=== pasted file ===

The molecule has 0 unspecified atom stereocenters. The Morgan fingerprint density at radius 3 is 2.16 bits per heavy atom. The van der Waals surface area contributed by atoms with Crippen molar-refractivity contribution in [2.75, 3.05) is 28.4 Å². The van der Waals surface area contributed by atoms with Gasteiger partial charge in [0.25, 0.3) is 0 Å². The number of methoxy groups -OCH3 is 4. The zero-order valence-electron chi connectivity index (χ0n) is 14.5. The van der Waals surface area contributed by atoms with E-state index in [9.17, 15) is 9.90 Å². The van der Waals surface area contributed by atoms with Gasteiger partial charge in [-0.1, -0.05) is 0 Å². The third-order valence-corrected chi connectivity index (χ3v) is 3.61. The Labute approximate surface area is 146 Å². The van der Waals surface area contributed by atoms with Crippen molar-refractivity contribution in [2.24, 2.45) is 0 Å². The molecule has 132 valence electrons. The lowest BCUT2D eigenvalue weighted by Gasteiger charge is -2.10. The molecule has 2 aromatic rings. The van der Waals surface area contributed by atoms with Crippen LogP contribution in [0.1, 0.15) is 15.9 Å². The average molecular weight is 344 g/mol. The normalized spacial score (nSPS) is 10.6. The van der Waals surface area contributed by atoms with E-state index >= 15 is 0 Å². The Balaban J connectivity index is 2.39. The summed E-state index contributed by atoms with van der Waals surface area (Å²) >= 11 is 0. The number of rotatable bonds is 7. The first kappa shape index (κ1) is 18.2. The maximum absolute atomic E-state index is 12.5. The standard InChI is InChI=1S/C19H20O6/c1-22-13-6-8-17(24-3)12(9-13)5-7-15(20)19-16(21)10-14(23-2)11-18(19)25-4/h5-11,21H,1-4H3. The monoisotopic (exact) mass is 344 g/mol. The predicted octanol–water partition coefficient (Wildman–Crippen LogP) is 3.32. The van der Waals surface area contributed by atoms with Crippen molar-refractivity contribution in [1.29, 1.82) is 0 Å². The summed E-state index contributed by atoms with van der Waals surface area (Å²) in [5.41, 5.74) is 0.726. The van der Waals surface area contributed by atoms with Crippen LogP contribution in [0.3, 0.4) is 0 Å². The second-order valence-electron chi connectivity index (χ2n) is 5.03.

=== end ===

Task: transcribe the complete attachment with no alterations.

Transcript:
The molecule has 0 unspecified atom stereocenters. The Morgan fingerprint density at radius 3 is 2.16 bits per heavy atom. The van der Waals surface area contributed by atoms with Crippen molar-refractivity contribution in [2.75, 3.05) is 28.4 Å². The van der Waals surface area contributed by atoms with Gasteiger partial charge in [0.25, 0.3) is 0 Å². The number of methoxy groups -OCH3 is 4. The zero-order valence-electron chi connectivity index (χ0n) is 14.5. The van der Waals surface area contributed by atoms with E-state index in [9.17, 15) is 9.90 Å². The van der Waals surface area contributed by atoms with Gasteiger partial charge in [-0.1, -0.05) is 0 Å². The third-order valence-corrected chi connectivity index (χ3v) is 3.61. The Labute approximate surface area is 146 Å². The van der Waals surface area contributed by atoms with Crippen molar-refractivity contribution in [2.24, 2.45) is 0 Å². The molecule has 132 valence electrons. The lowest BCUT2D eigenvalue weighted by Gasteiger charge is -2.10. The molecule has 2 aromatic rings. The van der Waals surface area contributed by atoms with Crippen LogP contribution in [0.1, 0.15) is 15.9 Å². The average molecular weight is 344 g/mol. The normalized spacial score (nSPS) is 10.6. The van der Waals surface area contributed by atoms with E-state index >= 15 is 0 Å². The Balaban J connectivity index is 2.39. The summed E-state index contributed by atoms with van der Waals surface area (Å²) >= 11 is 0. The number of rotatable bonds is 7. The first kappa shape index (κ1) is 18.2. The maximum absolute atomic E-state index is 12.5. The standard InChI is InChI=1S/C19H20O6/c1-22-13-6-8-17(24-3)12(9-13)5-7-15(20)19-16(21)10-14(23-2)11-18(19)25-4/h5-11,21H,1-4H3. The monoisotopic (exact) mass is 344 g/mol. The predicted octanol–water partition coefficient (Wildman–Crippen LogP) is 3.32. The van der Waals surface area contributed by atoms with Crippen molar-refractivity contribution in [1.29, 1.82) is 0 Å². The summed E-state index contributed by atoms with van der Waals surface area (Å²) in [5.41, 5.74) is 0.726. The van der Waals surface area contributed by atoms with Crippen LogP contribution in [0.3, 0.4) is 0 Å². The second-order valence-electron chi connectivity index (χ2n) is 5.03.